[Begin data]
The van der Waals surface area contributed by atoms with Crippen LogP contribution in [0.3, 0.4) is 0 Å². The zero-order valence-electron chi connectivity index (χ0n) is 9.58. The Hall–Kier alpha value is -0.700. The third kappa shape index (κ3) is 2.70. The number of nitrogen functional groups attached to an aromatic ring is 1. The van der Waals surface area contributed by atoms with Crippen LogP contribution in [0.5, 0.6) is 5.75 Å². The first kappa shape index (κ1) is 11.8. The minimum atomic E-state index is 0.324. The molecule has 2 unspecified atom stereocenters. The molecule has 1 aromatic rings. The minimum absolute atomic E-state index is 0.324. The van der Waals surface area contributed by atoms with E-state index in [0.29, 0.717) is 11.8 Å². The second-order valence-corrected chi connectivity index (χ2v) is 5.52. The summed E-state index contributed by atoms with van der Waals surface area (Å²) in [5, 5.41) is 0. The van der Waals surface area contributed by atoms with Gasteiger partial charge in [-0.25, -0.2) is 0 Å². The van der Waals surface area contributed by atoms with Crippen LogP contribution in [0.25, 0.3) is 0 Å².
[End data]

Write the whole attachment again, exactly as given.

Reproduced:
The van der Waals surface area contributed by atoms with Crippen LogP contribution in [0.3, 0.4) is 0 Å². The zero-order valence-electron chi connectivity index (χ0n) is 9.58. The Hall–Kier alpha value is -0.700. The third kappa shape index (κ3) is 2.70. The number of nitrogen functional groups attached to an aromatic ring is 1. The van der Waals surface area contributed by atoms with Crippen LogP contribution in [0.5, 0.6) is 5.75 Å². The first kappa shape index (κ1) is 11.8. The minimum atomic E-state index is 0.324. The molecule has 2 unspecified atom stereocenters. The molecule has 1 aromatic rings. The minimum absolute atomic E-state index is 0.324. The van der Waals surface area contributed by atoms with E-state index in [0.29, 0.717) is 11.8 Å². The second-order valence-corrected chi connectivity index (χ2v) is 5.52. The summed E-state index contributed by atoms with van der Waals surface area (Å²) in [5, 5.41) is 0. The van der Waals surface area contributed by atoms with Gasteiger partial charge in [-0.25, -0.2) is 0 Å². The van der Waals surface area contributed by atoms with Crippen LogP contribution in [0.25, 0.3) is 0 Å².